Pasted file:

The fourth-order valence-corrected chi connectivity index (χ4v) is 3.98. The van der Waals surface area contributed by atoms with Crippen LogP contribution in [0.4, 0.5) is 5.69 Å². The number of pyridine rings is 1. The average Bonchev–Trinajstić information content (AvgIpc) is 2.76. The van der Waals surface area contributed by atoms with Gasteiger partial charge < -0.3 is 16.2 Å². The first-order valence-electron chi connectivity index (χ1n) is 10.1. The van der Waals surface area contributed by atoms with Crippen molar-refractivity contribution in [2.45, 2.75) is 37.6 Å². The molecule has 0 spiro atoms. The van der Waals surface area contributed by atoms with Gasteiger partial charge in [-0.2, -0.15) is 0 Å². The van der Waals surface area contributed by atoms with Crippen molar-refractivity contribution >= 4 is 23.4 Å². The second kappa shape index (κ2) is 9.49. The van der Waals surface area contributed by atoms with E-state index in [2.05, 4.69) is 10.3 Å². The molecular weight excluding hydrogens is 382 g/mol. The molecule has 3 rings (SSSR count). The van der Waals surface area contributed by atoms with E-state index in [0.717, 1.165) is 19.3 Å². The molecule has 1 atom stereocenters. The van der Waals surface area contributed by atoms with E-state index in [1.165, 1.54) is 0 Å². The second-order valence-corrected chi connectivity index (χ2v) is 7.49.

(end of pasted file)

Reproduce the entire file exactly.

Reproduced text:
The fourth-order valence-corrected chi connectivity index (χ4v) is 3.98. The van der Waals surface area contributed by atoms with Crippen LogP contribution in [0.4, 0.5) is 5.69 Å². The number of pyridine rings is 1. The average Bonchev–Trinajstić information content (AvgIpc) is 2.76. The van der Waals surface area contributed by atoms with Gasteiger partial charge < -0.3 is 16.2 Å². The first-order valence-electron chi connectivity index (χ1n) is 10.1. The van der Waals surface area contributed by atoms with Crippen molar-refractivity contribution in [2.45, 2.75) is 37.6 Å². The molecule has 0 spiro atoms. The van der Waals surface area contributed by atoms with Gasteiger partial charge in [-0.2, -0.15) is 0 Å². The van der Waals surface area contributed by atoms with Crippen molar-refractivity contribution >= 4 is 23.4 Å². The second kappa shape index (κ2) is 9.49. The van der Waals surface area contributed by atoms with E-state index in [2.05, 4.69) is 10.3 Å². The molecular weight excluding hydrogens is 382 g/mol. The molecule has 3 rings (SSSR count). The van der Waals surface area contributed by atoms with E-state index in [0.717, 1.165) is 19.3 Å². The molecule has 1 atom stereocenters. The van der Waals surface area contributed by atoms with E-state index in [1.165, 1.54) is 0 Å². The second-order valence-corrected chi connectivity index (χ2v) is 7.49.